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Ever since California’s SB 206 passed last September, more than a dozen states followed with their own versions of the Golden State’s Fair Pay to Play Act, to go along with a number of concurrent pushes in Washington. No matter your stance on the pay-for-play issue or what side of the political aisle you sit on, it seems we can all agree that politicians are not the people to solve this issue, and yet the NCAA kept dragging its feet, and dragging its feet, and draaaaggging its feeetttt and, well, here we are. And Sandra Scott‘s bill a large reason why.

Scott, a state representative in Georgia (D-Rex) has introduced HB 766, a type of compromise bill that will make no one happy.

The appeal, at least from the outside, of California’s SB 206, is that it would allow college athletes to capitalize on their popularity during the lifetime of that popularity while costing the school very little money, since the money would come from third-parties.

Scott’s bill does neither. In fact, it goes out of its way to do the opposite.

According to HB 766, Georgia would require its schools to set aside a third of all monies earned in postseason play into an escrow account, which would then be given to players upon graduation.

Read for yourself below.

To recap, Scott’s bill would cost the schools millions of dollars and also shut out a lot of the players who generate those millions. Why should, say, Jake Fromm be barred from having a hand in the money he produced for Georgia just because he went pro?

In short, Scott’s (well-meaning) bill would anger both schools and athletes while continuing the overly paternalistic attitudes adults have adopted toward college athletes that applies to no other demographic in college sports.

Trey Holtz set to join father Skip’s staff at Louisiana Tech

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Coaching is the family business for the Holtz family, and now two of them will work under the same roof.

As first reported by Bleed Tech Blue, Louis Leo Holtz, Jr., better known as Skip Holtz, has hired Louis Leo Holtz III, better known as Trey Holtz. The younger Holtz will serve as Louisiana Tech’s wide receivers coach.

Trey Holtz played his college ball at Texas under Mack Brown and Charlie Strong. A reserve quarterback, Holtz appeared in 23 games as a holder in 2015-16.

He then moved into the family business at Ohio State, where he worked as a graduate assistant for the past three years. Holtz worked with the Buckeyes’ running backs and tight ends, but will now coach receivers for his father’s staff. He replaces Todd Fitch, who left to become the offensive coordinator at Vanderbilt.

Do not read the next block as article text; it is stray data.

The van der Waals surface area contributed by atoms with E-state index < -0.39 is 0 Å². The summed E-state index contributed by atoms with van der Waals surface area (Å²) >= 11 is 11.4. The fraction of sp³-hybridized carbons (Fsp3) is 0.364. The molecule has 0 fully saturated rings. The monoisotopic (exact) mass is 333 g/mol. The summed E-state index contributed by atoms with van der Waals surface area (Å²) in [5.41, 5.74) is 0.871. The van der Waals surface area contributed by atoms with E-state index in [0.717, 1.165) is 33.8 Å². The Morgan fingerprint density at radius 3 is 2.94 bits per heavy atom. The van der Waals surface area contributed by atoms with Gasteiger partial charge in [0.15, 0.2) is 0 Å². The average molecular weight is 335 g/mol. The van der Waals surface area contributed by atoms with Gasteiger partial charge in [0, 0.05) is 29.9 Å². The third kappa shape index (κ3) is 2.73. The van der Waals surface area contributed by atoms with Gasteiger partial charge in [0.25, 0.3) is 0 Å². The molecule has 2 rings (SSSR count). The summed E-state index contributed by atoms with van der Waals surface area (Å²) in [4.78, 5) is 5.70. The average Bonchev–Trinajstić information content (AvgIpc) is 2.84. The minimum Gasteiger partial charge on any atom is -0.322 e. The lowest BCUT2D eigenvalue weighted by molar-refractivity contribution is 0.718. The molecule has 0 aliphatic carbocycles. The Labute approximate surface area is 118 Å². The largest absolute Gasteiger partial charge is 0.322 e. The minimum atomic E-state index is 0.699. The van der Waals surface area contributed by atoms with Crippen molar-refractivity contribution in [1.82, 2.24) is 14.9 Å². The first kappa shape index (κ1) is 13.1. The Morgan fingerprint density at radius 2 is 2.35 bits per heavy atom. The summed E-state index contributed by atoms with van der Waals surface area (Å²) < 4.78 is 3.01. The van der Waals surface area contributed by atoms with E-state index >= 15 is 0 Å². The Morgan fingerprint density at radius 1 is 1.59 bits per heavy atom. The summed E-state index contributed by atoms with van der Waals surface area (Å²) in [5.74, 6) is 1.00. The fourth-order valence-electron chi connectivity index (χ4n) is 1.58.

For the Holtz family, Skip hiring Trey is an act of history repeating itself. After serving as a GA at Florida State and Colorado State, Skip’s first full-time job came on his father Lou Holtz‘s staff as Notre Dame’s wide receivers coach in 1990. Skip was promoted to offensive coordinator in 1992 and became Connecticut’s head coach in 1994.

Two workers injured by falling beams at Bryant-Denny Stadium renovation

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Two workers were injured Saturday by falling beams at Bryant-Denny Stadium.

The workers were laboring on a manlift when a pair of beams fell and struck the lift, trapping the workers, who were not named.

Firefighters responded around 5 p.m. Saturday to extract the workers, who were “seriously injured,” according to AL.com. After they were extracted, the workers were transported to DCH Regional Medical Center. Their condition was not known as of press time.

The workers were working on a $92.5 million phase of renovation to Bryant-Denny Stadium, announced in last fall. Crimson Tide AD Greg Byrne said in September that construction would be expedited to meet an aggressive schedule.

“We realized this is an aggressive construction schedule we are going to be talking about. However, our contractors are confident. They have expressed they will deliver this on time,” he said at the time.